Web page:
In those days avante-garde works were cheap and easy to obtain: the Soviet authorities no longer needed artistic revolutionaries, and many of them had exchanged their Modernist style for a quiet life of classical still lifes, portraits and landscapes accessible to the man in the street.

"In 1937 the avant-garde was consigned to oblivion - the USSR needed a new realism that could be understood by ordinary people. The reforms that were carried out pulled the plug on all that the avant-garde had achieved, and their works were buried deep inside the storerooms," says the director of the Thessaloniki museum, Maria Tsantsanoglou. 

In addition to researching the actual phenomenon of the avant-garde, the indefatigable Costakis hunted down works of the artists of that period everywhere - from the apartments of the small number of collectors that then existed to the families of the artists who had been left their works after their deaths. For instance, he tracked down a work by Lyubov Popova, one of the "Amazons of the avant-garde", who had died in 1924, to her relatives' dacha - painted on plywood, it had been used as a window shutter.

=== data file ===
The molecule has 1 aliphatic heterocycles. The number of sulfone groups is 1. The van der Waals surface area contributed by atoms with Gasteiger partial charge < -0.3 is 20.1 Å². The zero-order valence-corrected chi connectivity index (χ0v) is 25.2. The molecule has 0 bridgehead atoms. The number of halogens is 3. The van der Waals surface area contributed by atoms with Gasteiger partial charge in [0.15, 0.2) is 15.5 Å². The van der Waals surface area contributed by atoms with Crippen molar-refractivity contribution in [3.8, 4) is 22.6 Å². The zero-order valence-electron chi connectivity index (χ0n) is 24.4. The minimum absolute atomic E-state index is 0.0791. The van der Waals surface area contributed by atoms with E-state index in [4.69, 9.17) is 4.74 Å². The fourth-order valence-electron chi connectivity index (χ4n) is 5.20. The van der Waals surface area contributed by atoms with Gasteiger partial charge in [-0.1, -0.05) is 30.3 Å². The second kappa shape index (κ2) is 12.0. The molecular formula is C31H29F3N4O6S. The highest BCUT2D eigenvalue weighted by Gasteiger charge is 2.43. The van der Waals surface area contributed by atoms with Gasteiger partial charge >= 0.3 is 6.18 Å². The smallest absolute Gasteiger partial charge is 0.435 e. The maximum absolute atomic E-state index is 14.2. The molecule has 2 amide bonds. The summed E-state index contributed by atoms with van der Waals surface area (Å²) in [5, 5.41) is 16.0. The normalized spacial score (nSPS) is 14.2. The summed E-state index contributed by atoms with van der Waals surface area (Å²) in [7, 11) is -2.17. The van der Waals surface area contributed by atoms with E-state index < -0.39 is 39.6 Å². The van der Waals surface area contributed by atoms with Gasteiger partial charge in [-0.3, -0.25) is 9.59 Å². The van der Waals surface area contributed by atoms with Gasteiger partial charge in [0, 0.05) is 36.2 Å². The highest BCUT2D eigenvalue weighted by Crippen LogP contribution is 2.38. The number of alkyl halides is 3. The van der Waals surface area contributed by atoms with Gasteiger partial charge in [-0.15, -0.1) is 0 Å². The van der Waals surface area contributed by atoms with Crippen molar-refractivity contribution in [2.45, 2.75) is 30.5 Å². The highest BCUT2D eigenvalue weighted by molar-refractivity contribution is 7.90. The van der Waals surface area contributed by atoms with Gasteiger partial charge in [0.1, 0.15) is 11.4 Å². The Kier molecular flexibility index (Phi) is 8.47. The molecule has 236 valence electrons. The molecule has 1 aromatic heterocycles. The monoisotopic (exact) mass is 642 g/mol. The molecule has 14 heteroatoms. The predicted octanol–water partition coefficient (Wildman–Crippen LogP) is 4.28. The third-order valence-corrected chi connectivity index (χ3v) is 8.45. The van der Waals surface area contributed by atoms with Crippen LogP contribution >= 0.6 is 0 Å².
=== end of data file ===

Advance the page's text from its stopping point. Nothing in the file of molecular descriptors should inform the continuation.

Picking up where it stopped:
According to accounts by contemporaries, almost all the works were on display, densely covering the walls of his apartment on Vernadsky Prospekt, which anyone with an interest in the avant-garde could come and view. In the 1970s Costakis even delivered talks about his collection at venues abroad, including the Guggenheim Museum in New York. Tsantsanoglou notes that when news of his collection spread around the world, foreign tourists in Moscow, when asked about the places they wanted to see, used to reply: "I want to visit the Kremlin, the Bolshoi Theater and Costakis's apartment." Among them were such visitors as Edward Kennedy and David Rockefeller. 

Pavel Filonov. Head, mid-1920s.